Federal judge rejects LIV golfers’ bid for PGA Tour postseason
A federal judge in California has ruled that three golfers who have joined Saudi Arabia-backed LIV Golf cannot compete in the PGA Tour postseason.
Judge Beth Labson Freeman made her decision Tuesday afternoon in San Jose after attorneys for each side spoke for about an hour. Freeman said she doesn’t see the golfers as irreparably harmed because of the big money they’re guaranteed by joining LIV, a key issue in the case.
“In this case, there’s just no irreparable damage,” said PGA Tour attorney Elliot Peters.
The three suspended golfers were, which Freeman denied. Talor Gooch, Matt Jones and Hudson Swafford all claimed they should be able to play where they wanted, and each said, “I’m a free agent and an independent contractor,” in letters to the PGA last month are among 10 players who filed an antitrust lawsuit against the PGA Tour last week – including Phil Mickelson.
Robert Walters, an antitrust attorney representing the golfers, noted that this is their chance at a major playoff stage, “effectively the Super Bowl of golf” because of its “significant revenue potential.” Freeman responded that the LIV Tour had great winning potential as well, and asked if players could possibly have waited until the end of the PGA Tour season to embark on the new tour.
Walters argued that there were only 48 courses and, according to LIV Golf CEO Greg Norman, they had been filled, to which Freeman said she agreed with that stance, but that golfers would gain far more financially by joining LIV than that Money they might have earned PGA Tour.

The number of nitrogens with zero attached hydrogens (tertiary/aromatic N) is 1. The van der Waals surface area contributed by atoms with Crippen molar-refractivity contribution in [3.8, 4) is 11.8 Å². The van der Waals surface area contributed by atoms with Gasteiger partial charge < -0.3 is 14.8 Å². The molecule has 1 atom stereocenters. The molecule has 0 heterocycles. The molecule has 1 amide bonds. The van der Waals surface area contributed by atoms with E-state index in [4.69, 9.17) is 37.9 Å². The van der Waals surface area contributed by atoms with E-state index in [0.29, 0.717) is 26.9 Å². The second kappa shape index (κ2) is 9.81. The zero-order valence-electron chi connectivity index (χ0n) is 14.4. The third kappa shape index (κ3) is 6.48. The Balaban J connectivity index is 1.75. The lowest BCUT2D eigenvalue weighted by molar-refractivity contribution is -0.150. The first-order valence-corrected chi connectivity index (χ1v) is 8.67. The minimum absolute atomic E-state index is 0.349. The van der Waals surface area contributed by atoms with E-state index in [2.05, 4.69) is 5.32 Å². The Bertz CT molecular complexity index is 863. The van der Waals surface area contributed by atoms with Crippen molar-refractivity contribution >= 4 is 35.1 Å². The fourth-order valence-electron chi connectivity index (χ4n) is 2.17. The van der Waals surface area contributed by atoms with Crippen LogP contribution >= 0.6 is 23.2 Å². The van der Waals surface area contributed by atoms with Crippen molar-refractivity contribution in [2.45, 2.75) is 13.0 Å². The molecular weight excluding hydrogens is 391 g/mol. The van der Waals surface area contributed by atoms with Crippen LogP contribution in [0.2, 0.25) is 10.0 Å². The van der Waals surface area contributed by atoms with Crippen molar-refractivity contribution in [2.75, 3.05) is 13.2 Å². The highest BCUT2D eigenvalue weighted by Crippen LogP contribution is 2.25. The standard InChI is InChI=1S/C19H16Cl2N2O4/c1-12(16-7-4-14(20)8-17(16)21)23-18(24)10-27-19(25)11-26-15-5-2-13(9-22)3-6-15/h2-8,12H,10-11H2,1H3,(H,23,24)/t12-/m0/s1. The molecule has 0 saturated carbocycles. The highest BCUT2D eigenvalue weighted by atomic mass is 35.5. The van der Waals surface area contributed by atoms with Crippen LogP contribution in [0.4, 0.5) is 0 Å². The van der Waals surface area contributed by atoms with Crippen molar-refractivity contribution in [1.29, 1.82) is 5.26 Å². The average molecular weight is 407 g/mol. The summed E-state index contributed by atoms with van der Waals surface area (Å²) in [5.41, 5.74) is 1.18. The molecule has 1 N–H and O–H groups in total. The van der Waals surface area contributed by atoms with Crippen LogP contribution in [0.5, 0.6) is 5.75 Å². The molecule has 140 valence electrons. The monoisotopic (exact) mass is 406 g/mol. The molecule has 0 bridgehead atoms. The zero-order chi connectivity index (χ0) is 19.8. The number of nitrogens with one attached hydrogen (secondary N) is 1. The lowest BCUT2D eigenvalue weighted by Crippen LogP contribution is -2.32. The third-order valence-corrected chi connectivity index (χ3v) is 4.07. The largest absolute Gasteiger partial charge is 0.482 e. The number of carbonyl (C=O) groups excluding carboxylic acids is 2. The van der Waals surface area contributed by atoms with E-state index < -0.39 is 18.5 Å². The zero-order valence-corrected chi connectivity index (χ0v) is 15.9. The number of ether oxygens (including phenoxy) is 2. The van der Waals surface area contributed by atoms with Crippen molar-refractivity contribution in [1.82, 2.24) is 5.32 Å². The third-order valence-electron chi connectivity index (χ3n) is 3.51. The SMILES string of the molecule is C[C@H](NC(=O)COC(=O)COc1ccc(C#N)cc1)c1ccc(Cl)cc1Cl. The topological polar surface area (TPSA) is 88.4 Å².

“This is an extremely attractive financial opportunity, but it’s much more than that,” Walters said, saying the damage done is that “players lose intangible benefits” like qualifying for the major tournaments and other marquee invitations.
“That’s the holy grail because everyone wants to compete in major championships and excel, but it’s not just the majors,” Walters said. He noted that the PGA Tour concluded that these golfers would add a “stain” or “stink” to the Tour’s image by playing.
The first of three FedEx Cup Playoff events begins Thursday as players compete for the $18 million top prize – hence the urgency for Freeman to reign. According to Peters, that case could go to court next year, with the possibility of a preliminary hearing in late September or early October.
Peters said lifting golfers’ suspensions and allowing them to play would “change the status quo for the PGA Tour and give them a fabulous platform” to promote the LIV Tour while attending a PGA event.
“I think that’s a huge problem,” he said. “…The Commissioner needs the ability to protect the Tour. This is a very dire situation for the Tour.”
Gooch (No. 20), Jones (No. 65) and Swafford (No. 67) are among nine players who joined LIV Golf and finished the regular season in the top 125 of the FedEx Cup standings. The other six who have joined LIV Golf are not asking to play in the tour’s postseason.